While the current guidelines give an explanation of how efficiencies may “enhance the merged firm’s ability and incentive to compete, which may result in lower prices” and other consumer benefits, the proposed guidelines are less clear on the impact of efficiencies to the agencies’ analysis. The relevant section (IV.3.) begins with a quote from United States v. Philadelphia Nat’l Bank that “possible economies [from a merger] cannot be used as a defense to illegality.” 374 U.S. 321, 371 (1963). It goes on to identify certain “cognizable efficiencies” which “must be of sufficient magnitude and likelihood” to “prevent the creation of a monopoly.”


In sum, the draft Merger Guidelines should provide greater transparency to businesses considering acquisitions and enshrine evolving FTC and DOJ policies that have increased the risk of merger investigations and enforcement actions under the current administration.

Appendix of Significant Form Changes

  • Parties. Identification of entities within the ultimate parent entity (UPE) or acquired entity, minority shareholders, and other non-controlling entities, and create new requirements to identify certain other interest holders that may exert influence, as well as officers, directors, and board observers.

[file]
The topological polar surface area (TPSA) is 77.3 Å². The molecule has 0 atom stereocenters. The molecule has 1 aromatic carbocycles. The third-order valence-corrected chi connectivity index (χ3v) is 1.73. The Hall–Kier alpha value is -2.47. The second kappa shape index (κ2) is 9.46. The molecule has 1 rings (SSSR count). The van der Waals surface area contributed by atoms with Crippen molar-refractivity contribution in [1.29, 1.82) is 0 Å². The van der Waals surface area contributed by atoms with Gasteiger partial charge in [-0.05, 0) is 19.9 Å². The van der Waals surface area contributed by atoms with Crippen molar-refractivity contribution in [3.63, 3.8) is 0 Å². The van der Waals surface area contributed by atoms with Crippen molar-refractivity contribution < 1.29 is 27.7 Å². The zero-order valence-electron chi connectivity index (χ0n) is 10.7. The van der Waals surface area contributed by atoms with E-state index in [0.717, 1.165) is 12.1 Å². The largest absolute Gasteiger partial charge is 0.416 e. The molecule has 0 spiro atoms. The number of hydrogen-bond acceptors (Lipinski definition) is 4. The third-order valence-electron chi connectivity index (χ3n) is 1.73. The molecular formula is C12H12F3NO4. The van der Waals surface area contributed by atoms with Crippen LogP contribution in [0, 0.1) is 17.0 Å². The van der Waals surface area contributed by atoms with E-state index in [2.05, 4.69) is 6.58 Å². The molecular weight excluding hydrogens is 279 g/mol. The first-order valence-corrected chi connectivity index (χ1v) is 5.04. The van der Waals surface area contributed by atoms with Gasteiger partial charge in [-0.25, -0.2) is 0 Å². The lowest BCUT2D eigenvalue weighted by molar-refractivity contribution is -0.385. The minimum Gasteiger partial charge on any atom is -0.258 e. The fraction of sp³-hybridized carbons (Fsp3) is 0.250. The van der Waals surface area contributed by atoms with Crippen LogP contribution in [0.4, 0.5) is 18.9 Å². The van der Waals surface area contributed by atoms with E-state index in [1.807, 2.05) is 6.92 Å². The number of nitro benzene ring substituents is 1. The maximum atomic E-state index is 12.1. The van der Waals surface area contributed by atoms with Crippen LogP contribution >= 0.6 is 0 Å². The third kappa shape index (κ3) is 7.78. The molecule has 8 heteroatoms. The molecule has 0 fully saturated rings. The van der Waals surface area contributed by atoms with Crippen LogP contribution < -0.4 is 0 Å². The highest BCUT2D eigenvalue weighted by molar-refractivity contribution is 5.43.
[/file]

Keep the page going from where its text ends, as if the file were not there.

• Organize the list of entities held by the UPE or acquired entity by operating company, and for each such operating company or business, provide d/b/a(s) and f/k/a(s) within the three years preceding filing.
    • For the acquiring UPE, report minority holders of (1) the acquiring entity, (2) any entity directly or indirectly controlled by the acquiring entity, (3) any entity that directly or indirectly controls the acquiring entity, and (4) any entity within the acquiring person that has been or will be created in contemplation of, or for the purposes of, effectuating the transaction. For entities affiliated with a master limited partnership, fund, or investment group, the “doing business as” or “street name” of that group would also be required.